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Evaluation of Different Dose-Response Models for High Hydrostatic Pressure Inactivation of Microorganisms

Buzrul, Sencer
Foods 2017 v.6 no.9
Weibull statistics, atmospheric pressure, dose response, enzyme inactivation, equations, experimental design, high pressure treatment, microorganisms, models, temperature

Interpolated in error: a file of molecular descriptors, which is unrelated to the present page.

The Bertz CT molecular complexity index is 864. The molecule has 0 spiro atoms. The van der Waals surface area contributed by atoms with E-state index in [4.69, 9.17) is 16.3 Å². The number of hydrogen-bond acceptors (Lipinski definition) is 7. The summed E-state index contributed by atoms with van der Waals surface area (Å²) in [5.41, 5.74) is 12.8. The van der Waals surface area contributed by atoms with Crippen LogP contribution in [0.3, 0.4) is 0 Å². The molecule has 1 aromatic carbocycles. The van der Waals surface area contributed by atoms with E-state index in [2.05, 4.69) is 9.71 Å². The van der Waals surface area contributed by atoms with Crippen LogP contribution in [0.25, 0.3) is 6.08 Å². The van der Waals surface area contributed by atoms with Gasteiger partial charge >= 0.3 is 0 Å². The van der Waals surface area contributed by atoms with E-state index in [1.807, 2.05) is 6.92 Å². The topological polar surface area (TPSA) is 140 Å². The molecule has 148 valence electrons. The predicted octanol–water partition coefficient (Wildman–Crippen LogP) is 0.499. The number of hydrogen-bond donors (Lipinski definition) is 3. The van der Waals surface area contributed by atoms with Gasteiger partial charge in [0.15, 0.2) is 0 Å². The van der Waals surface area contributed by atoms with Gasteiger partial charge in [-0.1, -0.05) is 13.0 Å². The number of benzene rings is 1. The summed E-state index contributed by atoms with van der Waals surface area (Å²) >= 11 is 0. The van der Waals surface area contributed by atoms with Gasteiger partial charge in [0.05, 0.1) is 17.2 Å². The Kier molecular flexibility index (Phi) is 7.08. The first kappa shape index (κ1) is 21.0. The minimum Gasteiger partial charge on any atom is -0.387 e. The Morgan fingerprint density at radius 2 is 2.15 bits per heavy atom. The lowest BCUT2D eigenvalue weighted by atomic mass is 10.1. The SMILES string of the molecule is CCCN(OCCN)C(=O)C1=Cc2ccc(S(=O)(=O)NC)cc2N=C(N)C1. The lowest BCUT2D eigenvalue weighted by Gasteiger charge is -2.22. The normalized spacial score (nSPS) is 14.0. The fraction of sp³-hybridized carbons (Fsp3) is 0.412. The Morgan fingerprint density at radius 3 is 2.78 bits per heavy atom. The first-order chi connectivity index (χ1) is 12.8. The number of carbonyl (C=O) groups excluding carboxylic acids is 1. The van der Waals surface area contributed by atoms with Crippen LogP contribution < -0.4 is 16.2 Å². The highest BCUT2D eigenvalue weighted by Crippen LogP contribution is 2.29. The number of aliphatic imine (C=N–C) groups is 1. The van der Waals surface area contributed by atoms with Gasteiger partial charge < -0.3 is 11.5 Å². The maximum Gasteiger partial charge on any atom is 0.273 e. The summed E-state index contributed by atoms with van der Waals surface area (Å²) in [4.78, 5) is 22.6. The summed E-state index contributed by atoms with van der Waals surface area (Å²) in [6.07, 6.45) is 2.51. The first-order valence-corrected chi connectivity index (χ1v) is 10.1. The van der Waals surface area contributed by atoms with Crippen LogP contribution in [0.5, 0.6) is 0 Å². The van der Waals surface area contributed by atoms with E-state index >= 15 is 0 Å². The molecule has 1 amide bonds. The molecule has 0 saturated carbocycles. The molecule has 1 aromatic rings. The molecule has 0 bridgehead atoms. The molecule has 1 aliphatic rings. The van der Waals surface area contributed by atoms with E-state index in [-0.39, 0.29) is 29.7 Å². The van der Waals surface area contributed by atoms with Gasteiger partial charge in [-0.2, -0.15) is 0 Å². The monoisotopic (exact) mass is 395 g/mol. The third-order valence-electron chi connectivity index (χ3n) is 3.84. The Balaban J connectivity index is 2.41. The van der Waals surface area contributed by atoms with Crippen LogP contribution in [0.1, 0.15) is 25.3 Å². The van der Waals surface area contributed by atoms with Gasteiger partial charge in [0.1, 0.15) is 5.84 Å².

Modeling of microbial inactivation by high hydrostatic pressure (HHP) requires a plot of the log microbial count or survival ratio versus time data under a constant pressure and temperature. However, at low pressure and temperature values, very long holding times are needed to obtain measurable inactivation. Since the time has a significant effect on the cost of HHP processing it may be reasonable to fix the time at an appropriate value and quantify the inactivation with respect to pressure. Such a plot is called dose-response curve and it may be more beneficial than the traditional inactivation modeling since short holding times with different pressure values can be selected and used for the modeling of HHP inactivation. For this purpose, 49 dose-response curves (with at least 4 log<inf>10</inf> reduction and ≥5 data points including the atmospheric pressure value (P = 0.1 MPa), and with holding time ≤10 min) for HHP inactivation of microorganisms obtained from published studies were fitted with four different models, namely the Discrete model, Shoulder model, Fermi equation, and Weibull model, and the pressure value needed for 5 log<inf>10</inf> (P<inf>5</inf>) inactivation was calculated for all the models above. The Shoulder model and Fermi equation produced exactly the same parameter and P<inf>5</inf> values, while the Discrete model produced similar or sometimes the exact same parameter values as the Fermi equation. The Weibull model produced the worst fit (had the lowest adjusted determination coefficient (R2<inf>adj</inf>) and highest mean square error (MSE) values), while the Fermi equation had the best fit (the highest R2<inf>adj</inf> and lowest MSE values). Parameters of the models and also P<inf>5</inf> values of each model can be useful for the further experimental design of HHP processing and also for the comparison of the pressure resistance of different microorganisms. Further experiments can be done to verify the P<inf>5</inf> values at given conditions. The procedure given in this study can also be extended for enzyme inactivation by HHP.